by Monica Rivera Sosa
What is it about a knife-to-the-throat scene that drives us readers crazy? Psychologists will say it’s due to some unresolved trauma or unhealthy coping mechanism but I’d venture a different possibility. Is it possible the reason we love the enemies-to-lovers trope so much is because we want nothing more than to find someone who is our equal in our worst traits? Someone who mirrors every malicious part of who you are and falls in love with you because of it and in spite of it?
Sorry for that hostile attack but I am sure someone’s told you that it’s an unhealthy trope to romanticize. It’s true, we should not be romanticizing toxic or violent relationships, but not all enemies to lovers have to be these things. It depends entirely on the author’s creative decisions and the plot. I think it’s important to note that a person can like darker themes within the enemies-to-lovers trope without romanticizing them and acknowledging the problems and toxicity.
We all love the angst and tension behind every stolen glance and angry glare. Personally, I love that this trope can be seen in a variety of ways and plots. I love enemies-to-lovers in the fantasy genre but even in romance and sci-fi it can be seen just as well through a less mystical lens. In fantasy we may have magical assassins in a cat and mouse chase, and in romance we may have office employees competing for a job. There’s so much versatility in it that all you really need is two characters that hate each other. Now I will say, I can not stand when the reason these two characters hate each other is because of a miscommunication. If they hate each other, give them a valid reason and make the lovers arc more well-developed.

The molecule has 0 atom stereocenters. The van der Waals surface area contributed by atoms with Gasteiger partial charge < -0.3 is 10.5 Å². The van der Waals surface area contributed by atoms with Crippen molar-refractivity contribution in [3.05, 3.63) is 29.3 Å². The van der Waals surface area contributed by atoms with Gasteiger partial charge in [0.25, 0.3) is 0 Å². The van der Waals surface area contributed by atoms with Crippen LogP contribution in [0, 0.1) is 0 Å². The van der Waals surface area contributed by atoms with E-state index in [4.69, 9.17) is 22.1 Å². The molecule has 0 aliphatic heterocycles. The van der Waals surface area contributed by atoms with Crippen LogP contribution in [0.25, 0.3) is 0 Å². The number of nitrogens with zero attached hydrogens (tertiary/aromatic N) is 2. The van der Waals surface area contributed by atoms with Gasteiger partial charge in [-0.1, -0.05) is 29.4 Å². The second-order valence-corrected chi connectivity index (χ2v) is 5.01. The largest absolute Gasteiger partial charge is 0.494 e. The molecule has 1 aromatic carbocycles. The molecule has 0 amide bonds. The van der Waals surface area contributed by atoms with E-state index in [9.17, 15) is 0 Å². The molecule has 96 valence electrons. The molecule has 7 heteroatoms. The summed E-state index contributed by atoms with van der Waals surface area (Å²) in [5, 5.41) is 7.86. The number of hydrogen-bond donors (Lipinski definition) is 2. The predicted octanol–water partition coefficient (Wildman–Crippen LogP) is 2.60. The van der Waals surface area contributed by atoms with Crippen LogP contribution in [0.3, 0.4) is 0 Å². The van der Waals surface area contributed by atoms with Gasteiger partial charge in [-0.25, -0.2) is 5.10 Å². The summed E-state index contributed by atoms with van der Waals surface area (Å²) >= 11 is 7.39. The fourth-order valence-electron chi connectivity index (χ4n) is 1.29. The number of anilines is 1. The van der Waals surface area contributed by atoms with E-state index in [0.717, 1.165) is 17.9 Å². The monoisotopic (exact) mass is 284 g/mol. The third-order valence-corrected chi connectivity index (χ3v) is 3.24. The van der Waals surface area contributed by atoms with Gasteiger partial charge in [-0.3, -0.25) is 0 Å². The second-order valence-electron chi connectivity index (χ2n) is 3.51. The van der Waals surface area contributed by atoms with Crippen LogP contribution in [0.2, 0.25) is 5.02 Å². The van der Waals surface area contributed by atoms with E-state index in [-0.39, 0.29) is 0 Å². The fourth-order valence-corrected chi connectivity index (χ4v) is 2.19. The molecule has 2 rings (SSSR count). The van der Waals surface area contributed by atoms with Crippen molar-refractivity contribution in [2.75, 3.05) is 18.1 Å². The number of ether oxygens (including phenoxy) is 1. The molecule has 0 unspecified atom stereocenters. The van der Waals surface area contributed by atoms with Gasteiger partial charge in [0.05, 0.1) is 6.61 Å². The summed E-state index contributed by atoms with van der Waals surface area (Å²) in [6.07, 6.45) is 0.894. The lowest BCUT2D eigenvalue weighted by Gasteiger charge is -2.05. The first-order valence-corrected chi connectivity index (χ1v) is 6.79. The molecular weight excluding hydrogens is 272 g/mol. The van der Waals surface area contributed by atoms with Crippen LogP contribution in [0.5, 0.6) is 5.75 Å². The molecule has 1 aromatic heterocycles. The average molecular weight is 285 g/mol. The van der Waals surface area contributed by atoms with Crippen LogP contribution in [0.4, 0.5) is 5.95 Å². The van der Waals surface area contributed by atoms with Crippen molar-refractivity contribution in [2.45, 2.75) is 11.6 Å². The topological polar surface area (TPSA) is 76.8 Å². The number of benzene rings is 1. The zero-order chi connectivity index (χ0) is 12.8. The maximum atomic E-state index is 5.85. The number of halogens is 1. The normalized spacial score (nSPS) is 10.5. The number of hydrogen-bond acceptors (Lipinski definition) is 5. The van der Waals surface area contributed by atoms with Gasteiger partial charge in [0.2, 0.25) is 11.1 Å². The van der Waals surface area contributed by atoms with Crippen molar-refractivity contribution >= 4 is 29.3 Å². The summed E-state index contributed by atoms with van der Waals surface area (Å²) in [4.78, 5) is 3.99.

When talking about this trope I think it’s important to highlight one of the first literary pieces with this trope and one of the most notorious: Pride and Prejudice.
So many people associate this book with high school English homework but it’s actually one of the most recognized novels in the world for its daring feminist protagonist and socially awkward love interest. Written by Jane Austen, the novel follows Elizabeth Bennett and her experience as the second eldest daughter to a comfortable family in the English countryside in the late 18th century. When she meets the handsome and wealthy Mr. Darcy, her first impression is less than decent considering he basically said she wasn’t attractive enough for him. Throughout the rest of the story her loathe and disdain for him only seems to grow as he continuously presents himself as an arrogant, pompous, and pretentious ass. He insults her family, refuses to dance or entertain any of the women in the countryside, and seems to have no interest in being there in the first place. However, this was just Elizabeth’s perspective, so when she got over her stubborn pride and opened her eyes to who he really was and the real reason he acted this way, she was able to realize how wrong she was about him. She saw how perfect for her she really was and how everything he had done the whole time, was out of his love for her—a simple misunderstanding.
So they were never really enemies, they never really hated each other, but this is not always the case with the enemies-to-lovers trope. Sometimes, characters are complete rivals, backstabbing enemies in battles without a single thing tying them together. Here are some of my favorite modern interpretations of this trope.
In the fantasy genre:
Six of Crows by Leigh Bardugo